Saddle Sure
France|September 2020
Saddle Sure
Following in the footsteps and cycle tracks of his hero T. E. Lawrence, Todd Mauer travels from Dordogne to Haute-Vienne stopping off at landmarks along the way
Todd Mauer

Nothing is written!” In David Lean’s 1962 cinematic masterpiece Lawrence of Arabia, T.E. Lawrence utters this iconic line to Omar Sharif’s Sherif Ali before venturing into the searing Nefud desert to rescue a lost Bedouin soldier under his command. Somehow, more than 50 years after the film was released, I find myself chanting the same line over and over as a motivational mantra while laboring up a steep hill – my own private ‘Nefud desert’ – on a signposted 400-kilometer cycle route called ‘Dans La Roue de Lawrence d’Arabie’ (In The Wheel of Lawrence of Arabia) in the Dordogne.

Lawrence, of course, rescued his soldier, and I’m delighted to say I made it to the top of my hill.

I’m not certain if both acts qualify as equal demonstrations of the human capacity to overcome adversity, but as I crested my hill I was as chuffed as I was huffed.

If most people should ever happen to associate T.E. Lawrence with the bicycle, it’s unlikely to be a happy association. Lawrence’s 1935 death in a motorcycle accident while swerving to avoid two schoolboys riding bikes on a

Dorset road was etched into the collective cinematic conscious during the opening scene in Lean’s film. But for most of Lawrence’s life, his relationship with bicycles was passionate, even joyful.

As a teenager, he embarked on multiple cycle tours in both Britain and France, culminating in 1908 in an incredible 3,200-kilometre tour of France, visiting castles for his Oxford thesis on medieval architecture.

On your bike

It’s now possible to ride an official route covering part of the trail of the young T.E. Lawrence, or ‘Ned’, as he was more humbly known to friends and family. The route begins in Castillon-la-Bataille, not far from the wine mecca of SaintÉmilion, and weaves primarily through rural lanes of undulating countryside to the town of Châlus in Limousin’s HauteVienne département.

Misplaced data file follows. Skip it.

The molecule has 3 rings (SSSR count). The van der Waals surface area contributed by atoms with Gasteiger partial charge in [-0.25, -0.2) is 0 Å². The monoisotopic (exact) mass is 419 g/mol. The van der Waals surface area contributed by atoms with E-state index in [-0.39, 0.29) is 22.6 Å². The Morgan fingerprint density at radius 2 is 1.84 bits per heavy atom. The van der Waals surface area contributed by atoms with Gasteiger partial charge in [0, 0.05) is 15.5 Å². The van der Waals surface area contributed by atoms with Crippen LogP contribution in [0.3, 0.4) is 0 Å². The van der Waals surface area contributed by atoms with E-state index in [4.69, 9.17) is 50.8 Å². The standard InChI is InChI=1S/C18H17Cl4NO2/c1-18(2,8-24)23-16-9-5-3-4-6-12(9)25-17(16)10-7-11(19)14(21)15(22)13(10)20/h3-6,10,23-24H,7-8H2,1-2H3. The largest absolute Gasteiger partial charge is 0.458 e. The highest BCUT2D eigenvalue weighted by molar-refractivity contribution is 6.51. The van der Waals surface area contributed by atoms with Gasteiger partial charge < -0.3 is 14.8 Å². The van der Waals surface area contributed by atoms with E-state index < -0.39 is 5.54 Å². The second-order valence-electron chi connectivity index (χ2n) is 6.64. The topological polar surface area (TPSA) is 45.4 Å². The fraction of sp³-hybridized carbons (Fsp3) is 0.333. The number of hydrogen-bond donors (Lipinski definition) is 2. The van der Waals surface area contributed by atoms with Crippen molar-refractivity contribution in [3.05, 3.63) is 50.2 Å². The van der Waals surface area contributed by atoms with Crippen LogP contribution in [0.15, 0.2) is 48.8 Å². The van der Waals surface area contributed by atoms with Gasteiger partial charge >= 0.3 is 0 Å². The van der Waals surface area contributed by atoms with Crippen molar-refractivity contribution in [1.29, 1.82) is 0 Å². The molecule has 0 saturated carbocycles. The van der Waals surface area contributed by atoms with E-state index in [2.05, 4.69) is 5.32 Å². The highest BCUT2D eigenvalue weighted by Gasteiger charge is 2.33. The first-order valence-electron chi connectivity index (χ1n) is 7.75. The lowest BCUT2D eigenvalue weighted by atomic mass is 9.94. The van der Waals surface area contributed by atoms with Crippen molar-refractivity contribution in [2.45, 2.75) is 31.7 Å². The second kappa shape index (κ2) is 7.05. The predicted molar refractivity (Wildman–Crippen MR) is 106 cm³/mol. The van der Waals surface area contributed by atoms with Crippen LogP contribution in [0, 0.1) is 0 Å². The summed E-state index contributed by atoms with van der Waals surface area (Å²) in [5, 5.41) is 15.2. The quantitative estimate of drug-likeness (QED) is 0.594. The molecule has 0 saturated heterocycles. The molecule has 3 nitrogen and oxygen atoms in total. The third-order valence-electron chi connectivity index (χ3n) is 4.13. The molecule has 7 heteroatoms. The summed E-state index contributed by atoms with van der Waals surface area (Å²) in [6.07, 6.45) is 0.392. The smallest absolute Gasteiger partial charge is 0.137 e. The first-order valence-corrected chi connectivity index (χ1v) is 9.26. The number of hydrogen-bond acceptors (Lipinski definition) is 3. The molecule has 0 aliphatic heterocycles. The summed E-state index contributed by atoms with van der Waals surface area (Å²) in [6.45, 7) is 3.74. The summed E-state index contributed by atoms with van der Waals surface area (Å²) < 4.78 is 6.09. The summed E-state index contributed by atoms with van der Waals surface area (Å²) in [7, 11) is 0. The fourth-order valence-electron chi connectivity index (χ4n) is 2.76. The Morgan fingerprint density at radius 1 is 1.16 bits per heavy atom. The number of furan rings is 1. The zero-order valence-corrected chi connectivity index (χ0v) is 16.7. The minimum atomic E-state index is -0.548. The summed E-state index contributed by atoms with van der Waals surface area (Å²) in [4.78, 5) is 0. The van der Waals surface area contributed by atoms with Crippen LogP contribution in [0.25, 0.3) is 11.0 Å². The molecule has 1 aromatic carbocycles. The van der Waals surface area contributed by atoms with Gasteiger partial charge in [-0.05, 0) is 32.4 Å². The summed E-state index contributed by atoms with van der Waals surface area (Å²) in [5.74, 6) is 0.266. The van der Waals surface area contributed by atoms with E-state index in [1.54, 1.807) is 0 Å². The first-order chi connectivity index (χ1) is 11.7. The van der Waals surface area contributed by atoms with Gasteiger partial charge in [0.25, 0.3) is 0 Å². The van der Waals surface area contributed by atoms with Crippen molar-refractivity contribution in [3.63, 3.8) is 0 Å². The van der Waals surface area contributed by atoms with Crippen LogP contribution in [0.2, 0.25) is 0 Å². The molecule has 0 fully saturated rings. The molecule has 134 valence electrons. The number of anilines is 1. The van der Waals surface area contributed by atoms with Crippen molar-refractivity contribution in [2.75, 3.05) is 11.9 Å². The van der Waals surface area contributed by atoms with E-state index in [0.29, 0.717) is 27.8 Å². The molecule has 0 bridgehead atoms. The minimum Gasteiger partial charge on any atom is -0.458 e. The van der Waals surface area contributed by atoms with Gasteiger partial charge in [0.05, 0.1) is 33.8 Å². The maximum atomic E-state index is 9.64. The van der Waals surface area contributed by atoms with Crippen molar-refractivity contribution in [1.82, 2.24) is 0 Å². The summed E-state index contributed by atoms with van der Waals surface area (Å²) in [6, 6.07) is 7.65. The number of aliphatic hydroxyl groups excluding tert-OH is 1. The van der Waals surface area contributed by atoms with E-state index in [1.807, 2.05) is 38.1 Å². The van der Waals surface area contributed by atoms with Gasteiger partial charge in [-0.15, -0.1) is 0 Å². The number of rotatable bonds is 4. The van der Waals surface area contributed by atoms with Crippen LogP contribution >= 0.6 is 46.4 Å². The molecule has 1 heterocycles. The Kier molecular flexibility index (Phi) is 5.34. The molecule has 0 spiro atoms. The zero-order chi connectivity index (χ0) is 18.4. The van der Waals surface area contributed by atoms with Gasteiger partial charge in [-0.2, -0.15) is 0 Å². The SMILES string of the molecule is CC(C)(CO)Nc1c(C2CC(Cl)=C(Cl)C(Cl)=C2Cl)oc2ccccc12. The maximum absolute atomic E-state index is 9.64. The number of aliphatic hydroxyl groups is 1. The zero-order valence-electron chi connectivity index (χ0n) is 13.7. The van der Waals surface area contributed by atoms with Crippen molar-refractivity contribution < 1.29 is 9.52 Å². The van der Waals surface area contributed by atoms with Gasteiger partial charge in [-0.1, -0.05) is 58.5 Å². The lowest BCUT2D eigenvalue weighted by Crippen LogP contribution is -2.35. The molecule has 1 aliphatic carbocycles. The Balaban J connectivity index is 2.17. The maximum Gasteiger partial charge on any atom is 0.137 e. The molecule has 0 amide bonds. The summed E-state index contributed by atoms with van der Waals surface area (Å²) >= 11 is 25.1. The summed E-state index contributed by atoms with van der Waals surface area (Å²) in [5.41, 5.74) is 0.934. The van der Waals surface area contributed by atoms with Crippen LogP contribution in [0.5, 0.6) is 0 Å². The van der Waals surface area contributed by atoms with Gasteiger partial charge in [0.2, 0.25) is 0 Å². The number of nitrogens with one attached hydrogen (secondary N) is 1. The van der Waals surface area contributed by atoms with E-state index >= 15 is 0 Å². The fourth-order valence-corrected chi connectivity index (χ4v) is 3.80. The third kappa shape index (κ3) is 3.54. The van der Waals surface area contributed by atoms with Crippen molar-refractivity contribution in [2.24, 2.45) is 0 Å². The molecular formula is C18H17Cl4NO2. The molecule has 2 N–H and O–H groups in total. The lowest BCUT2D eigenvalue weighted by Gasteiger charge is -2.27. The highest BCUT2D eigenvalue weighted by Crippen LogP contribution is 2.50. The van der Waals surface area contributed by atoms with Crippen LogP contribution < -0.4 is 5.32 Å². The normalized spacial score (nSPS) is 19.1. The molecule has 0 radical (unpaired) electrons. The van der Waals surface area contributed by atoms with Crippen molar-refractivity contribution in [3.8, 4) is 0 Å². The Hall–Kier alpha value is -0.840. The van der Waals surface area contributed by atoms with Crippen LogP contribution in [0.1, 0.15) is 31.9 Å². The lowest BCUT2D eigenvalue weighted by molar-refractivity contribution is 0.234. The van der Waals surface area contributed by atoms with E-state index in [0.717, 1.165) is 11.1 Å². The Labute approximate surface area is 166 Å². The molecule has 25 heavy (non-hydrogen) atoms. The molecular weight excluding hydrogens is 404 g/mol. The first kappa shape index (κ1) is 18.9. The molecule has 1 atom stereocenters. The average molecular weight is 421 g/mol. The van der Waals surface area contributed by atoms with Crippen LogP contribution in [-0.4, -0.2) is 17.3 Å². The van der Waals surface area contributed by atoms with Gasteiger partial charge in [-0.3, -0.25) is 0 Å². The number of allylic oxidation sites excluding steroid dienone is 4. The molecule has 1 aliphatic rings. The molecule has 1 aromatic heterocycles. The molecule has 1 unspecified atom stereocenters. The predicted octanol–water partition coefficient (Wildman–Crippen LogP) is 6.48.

Enthusiasts of medieval history will find this portion of Ned’s epic 1908 journey of particular interest. Not only does it take in several sites related to the Hundred Years War, but for this stage of his trip Lawrence was himself following in the footsteps of one of his martial heroes, Richard the Lionheart, who died laying siege to the castle of Châlus.

Although historians don’t know the exact route Lawrence took on his ride, the almost daily letters he wrote to his mother and a school friend have survived, offering concrete details about the towns Lawrence passed through and his impressions of the places he visited.

A panel on the quay of the Dordogne river in Castillonla-Bataille marks the official beginning of Dans La Roue de Lawrence d’Arabie. It was time to don my homemade keffiyeh headdress in Lawrence’s honour, and begin my adventure on the trail of one of history’s great adventurers.

After leaving the placid, sparkling Dordogne behind, I pedalled just a few miles down the road to the home of one of Lawrence’s intellectual heroes: Michel de Montaigne, the Renaissance philosopher. In his letters, Lawrence refers to Montaigne as ‘the greatest one’, and describes his visit to the site as ‘a great privilege’.

The 19th-century Château de Montaigne – a surprisingly successful blend of neo-renaissance and medieval architecture, with the philosopher’s motto ‘Que sais-je?’ (What do I know?) emblazoned over the main entrance – isn’t open to visitors, but the fortified 16th-century circular tower that contained Montaigne’s library and formed his main living quarters as he wrote his hugely influential Essays can be visited.

As I mounted the narrow stone staircase to Montaigne’s library, I felt a thrill as I realised I was literally walking in the footsteps of not one but two of my heroes. The tower contains everything the extremely moderate philosopher needed: his own private chapel, his bedroom, and his vast library containing adages from his favourite Greek and Roman philosophers, such as Socrates and Plutarch, inscribed on the painted wooden ceiling beams.

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September 2020